I’ve built many of these – especially when I was much younger. My first was a convertible, and it was Testors Silver. It was a REALLY nice brush job because of the easy-on metallic silver paint. It was my best for MANY years and one I’ll never forget. This one is done in a Gloss Tan, and I added clear coat to spruce it up a bit. I added white walls and a side mirror because they are typically not included. I honestly didn’t think I could make one of these abysmal AMT Corvettes look this good. I’m not bragging – mind you – just making a point about how bad these kits can be.
Kinda dainty, isn’t it?
No, not a rip-roaring 427 like some of the later-year C3s. The 327 was a nice engine for the smaller Corvette, and it made a great noise too. This one is done as stock as humanly possible. Air cleaner – I admit – should probably be black, but with the black bay, I wanted it to “pop” a bit more. I also didn’t wire one since the distributor cover makes it a useless undertaking. The remainder of the look is typical AMT low-grade. It would at least be nice to have a few decals to spruce it up, but alas, no.
The underside is a dog. Nothing to attach; the exhaust is molded (meaning nothing fancy and no way to side-exhaust it); the axles are metal bars and look awful, and the wheels are allowed to roam outside the wheel wells because of how badly the axle bars fit. Making the whole thing worse, the tips aren’t attached to the mufflers. It is like the muffler stops, and then there is a tip sticking through the body of the car… for looks. Hate all of it. Just don’t look underneath, I spose.
I have fallen I LUST with this interior. The metallic orange looks like a bright version of the “saddle”, and I think it brings it to life. AMT has managed to not muck up this interior as there is a lot of detail and things to work on. Gauges, handles, knobs, and so on. Lots to do and look at.
Never thought I’d say this, but I am glad to be a hypocrite in this instance. YES, the kit still does have the worst chrome (sometimes faded and attached to the trees in big/bad places), the body floats on the chassis; the engine is small; the underside is one piece (so un-customizable and boring), and the hood is a garbage fit. However, I can say it looks good on display and looks the part of one of the most iconic shapes to grace a car. I can also say that as good as this one turned out, I will likely never do this car again! Kinda sad, but then again, I am thrilled with it, so why bother?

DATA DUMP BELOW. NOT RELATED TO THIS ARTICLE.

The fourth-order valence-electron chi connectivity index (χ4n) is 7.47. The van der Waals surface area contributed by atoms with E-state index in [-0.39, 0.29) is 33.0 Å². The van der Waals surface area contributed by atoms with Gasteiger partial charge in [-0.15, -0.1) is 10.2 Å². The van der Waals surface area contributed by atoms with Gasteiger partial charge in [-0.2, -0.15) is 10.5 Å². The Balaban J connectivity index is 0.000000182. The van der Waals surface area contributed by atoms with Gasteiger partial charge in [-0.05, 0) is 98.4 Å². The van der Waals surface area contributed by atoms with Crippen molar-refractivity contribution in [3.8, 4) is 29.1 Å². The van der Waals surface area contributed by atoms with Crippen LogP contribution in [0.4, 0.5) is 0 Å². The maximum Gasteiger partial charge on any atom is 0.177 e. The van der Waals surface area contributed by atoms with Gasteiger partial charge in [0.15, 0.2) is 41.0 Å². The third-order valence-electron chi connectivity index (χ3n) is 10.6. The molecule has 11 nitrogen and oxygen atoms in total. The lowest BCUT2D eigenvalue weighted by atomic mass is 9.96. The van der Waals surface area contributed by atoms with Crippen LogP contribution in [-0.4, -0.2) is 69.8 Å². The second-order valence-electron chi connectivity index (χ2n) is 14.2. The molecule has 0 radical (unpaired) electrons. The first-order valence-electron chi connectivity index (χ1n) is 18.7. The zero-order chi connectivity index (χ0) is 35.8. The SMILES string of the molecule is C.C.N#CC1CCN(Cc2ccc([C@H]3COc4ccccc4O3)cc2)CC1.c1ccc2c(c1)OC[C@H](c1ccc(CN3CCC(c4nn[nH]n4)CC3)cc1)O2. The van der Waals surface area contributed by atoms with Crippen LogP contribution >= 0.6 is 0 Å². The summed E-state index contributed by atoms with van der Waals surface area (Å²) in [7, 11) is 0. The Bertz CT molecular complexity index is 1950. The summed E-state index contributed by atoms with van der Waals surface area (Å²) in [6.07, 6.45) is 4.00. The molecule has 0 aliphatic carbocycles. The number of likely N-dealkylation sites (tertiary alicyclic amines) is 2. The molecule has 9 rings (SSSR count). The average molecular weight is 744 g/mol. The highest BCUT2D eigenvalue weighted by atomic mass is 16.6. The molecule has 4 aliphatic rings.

It is still amongst the cheapest models you can purchase too, so if you care for a go – NOW is the time. NOT for the investment-minded, however!
This X-Ray is for a super rare Jo-Han Marlin. This kit includes:
1 set of reversible whitewall/black tires and one set of rims; V8 engine.
Good: Low flash; RARE AMC kit.
Bad: Tough paint scheme; low parts count; TINY chrome tree; not particularly popular; EXPENSIVE.
This X-Ray is for a reissued ’76 Gremlin. This kit includes:
1 set of tires w/slicks and two sets of rims; V8 engine; bigger decal sheet.
Good: Tons of parts; newer and more exclusive decals sheet; second glass set tinted.
Bad: REALLY cheap plastic; not many speed parts; STILL an AMC Gremlin.
This X-Ray is for a SUPER RARE 68 Chrysler 300 by Jo-Han. This kit includes:
1 set of tires and THREE sets of rims; V8 engine; lots of chrome
Good: Beautiful full size Mopar; detailed engine bay and interior; lotsa chrome.
Bad: Molded in a yellow NOBODY wanted; not an amazing amount of pieces; CRAZY expensive.
This X-Ray is for a 1927 “Touring” (Ford)Street Rod by Revell. This kit includes:
1 set of tires and rims; V8 engine w/some add-ons; lots of chrome; decal sheet.
Good: Awesome little roadster with decent number of parts; inexpensive.
Bad: Molded in horrible orange; only roadster – no 2,3 in one.
Hello all. I will be listing an XRAY every day for the next two weeks (7/16 –> 7/30). I have an amazing amount of inside pics and will be showing them daily for the next bunch of days.
Reminder to contact me if you have any collections you wish to sell. 30 or 3000, I BUY EM! I will give $100 to anyone leading to a sale and $200 to delivery/shipping. This has been a GREAT hobby during my illness and I appreciate the sales more than most know. THANKS!!